PHILADELPHIA — The University of Pennsylvania’s Laboratory for Research on the Structure of Matter has been awarded a six-year, $21.7 million center grant from the National Science Foundation to support LRSM’s work in cutting-edge materials.
After the attacks of 9/11, the heroism of first responders — firefighters, police officers, EMTs, rescue workers and more — became a source of hope and inspiration in a trying time. But one group of responders has remained relatively unsung: 9/11’s working dogs.
Though they are mostly owned by volunteer handlers and privately trained, an estimated 900 dogs were involved in the 9/11 response. They searched for survivors and human remains, patrolled with police officers and comforted both victims and rescue workers.
In his Sept. 8 Slate.com column, titled “Can Brain Research Keep Us Safe?” Penn’s Jonathan Moreno ponders if neuroscience research, or “neurosecurity,” can aid anti-terrorism efforts in a post-9/11 world.
Moreno is a Penn Integrates Knowledge professor with joint appointments in the Perelman School of Medicine’s Department of Medical Ethics and Health Policy and the School of Arts and Sciences’ Department of History and Sociology of Science. He holds the David and Lyn Silfen University Professorship of Ethics.
PHILADELPHIA -- A research team led by Marija Drndić of the University of Pennsylvania has been awarded a three-year, $1.5 million grant to apply nanotechnology and materials science to the development of “third generation” techniques for DNA sequencing and to lower the cost of sequencing.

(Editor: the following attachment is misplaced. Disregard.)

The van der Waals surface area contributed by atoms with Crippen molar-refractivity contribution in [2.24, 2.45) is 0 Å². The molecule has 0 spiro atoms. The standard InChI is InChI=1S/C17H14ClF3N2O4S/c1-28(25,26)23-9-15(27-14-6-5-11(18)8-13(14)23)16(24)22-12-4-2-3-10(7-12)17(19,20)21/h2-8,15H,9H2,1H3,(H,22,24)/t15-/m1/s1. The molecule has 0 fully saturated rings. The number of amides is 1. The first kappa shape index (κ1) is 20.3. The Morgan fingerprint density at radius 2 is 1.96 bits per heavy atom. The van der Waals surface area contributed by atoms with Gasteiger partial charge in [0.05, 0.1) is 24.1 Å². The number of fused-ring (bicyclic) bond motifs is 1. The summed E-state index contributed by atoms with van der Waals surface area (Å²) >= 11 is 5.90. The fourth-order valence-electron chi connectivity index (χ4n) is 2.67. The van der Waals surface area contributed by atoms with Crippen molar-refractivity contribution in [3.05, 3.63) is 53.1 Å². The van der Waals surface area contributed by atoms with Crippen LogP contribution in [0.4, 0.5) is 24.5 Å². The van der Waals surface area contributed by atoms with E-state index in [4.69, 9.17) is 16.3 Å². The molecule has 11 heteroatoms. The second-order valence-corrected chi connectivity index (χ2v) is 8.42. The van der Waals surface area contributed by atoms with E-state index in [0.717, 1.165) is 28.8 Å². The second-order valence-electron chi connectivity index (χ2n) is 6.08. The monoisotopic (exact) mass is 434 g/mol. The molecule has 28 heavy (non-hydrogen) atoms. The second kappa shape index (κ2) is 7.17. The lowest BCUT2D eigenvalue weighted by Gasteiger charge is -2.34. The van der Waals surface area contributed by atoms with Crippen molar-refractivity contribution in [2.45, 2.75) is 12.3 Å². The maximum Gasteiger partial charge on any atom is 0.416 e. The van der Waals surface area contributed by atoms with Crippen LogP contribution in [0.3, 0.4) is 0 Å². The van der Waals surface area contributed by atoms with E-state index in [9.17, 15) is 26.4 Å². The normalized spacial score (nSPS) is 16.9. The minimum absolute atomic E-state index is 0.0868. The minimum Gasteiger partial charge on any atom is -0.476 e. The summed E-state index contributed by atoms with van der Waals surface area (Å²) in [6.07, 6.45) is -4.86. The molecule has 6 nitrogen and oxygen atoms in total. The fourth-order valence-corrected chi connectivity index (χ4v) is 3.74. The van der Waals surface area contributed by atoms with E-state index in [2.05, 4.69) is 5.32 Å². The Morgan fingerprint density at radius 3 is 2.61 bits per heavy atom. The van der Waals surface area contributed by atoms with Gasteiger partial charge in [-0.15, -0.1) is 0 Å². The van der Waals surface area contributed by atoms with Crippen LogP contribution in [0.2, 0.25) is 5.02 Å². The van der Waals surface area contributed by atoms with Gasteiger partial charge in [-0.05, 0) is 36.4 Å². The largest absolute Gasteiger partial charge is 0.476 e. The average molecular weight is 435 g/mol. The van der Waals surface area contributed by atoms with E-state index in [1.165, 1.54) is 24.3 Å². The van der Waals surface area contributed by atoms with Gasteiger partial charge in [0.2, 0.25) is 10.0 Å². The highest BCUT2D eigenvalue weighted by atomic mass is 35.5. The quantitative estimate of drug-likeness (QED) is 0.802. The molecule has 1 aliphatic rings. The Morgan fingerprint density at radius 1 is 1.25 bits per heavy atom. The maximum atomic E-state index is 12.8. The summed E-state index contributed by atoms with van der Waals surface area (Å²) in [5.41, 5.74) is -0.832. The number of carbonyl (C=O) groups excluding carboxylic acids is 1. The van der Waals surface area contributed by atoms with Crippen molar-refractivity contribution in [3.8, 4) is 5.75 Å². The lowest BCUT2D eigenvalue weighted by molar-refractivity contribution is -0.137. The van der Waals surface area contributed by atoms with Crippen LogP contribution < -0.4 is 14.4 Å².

The grant was made by the National Human Genome Research Institute, part of the National Institutes of Health.
PHILADELPHIA — In an effort to better understand sea-level rise and flooding from hurricanes along the Atlantic and Gulf coasts, the National Oceanic and Atmospheric Administration has awarded a three-year, $1.5 million grant to a research team led by the University of Pennsylvania’s Benjamin Horton. The study aims to provide predictive models and reports that can be used both by environmental scientists and coastal communities.
PHILADELPHIA — “Traces of the Trade: A Story From the Deep North,” a documentary that explores a secretive legacy of slavery in America, will be screened Oct. 4, in Bodek Lounge of Houston Hall at the University of Pennsylvania. Penn’s School of Social Policy & Practice, in conjunction with the African-American Resource Center and the Office of Fraternity and Sorority Affairs, will host the 5-7 p.m., free, public showing.
Note for TV and radio: The University of Pennsylvania has an on-campus ISDN line and ready access to a satellite uplink facility with live-shot capability.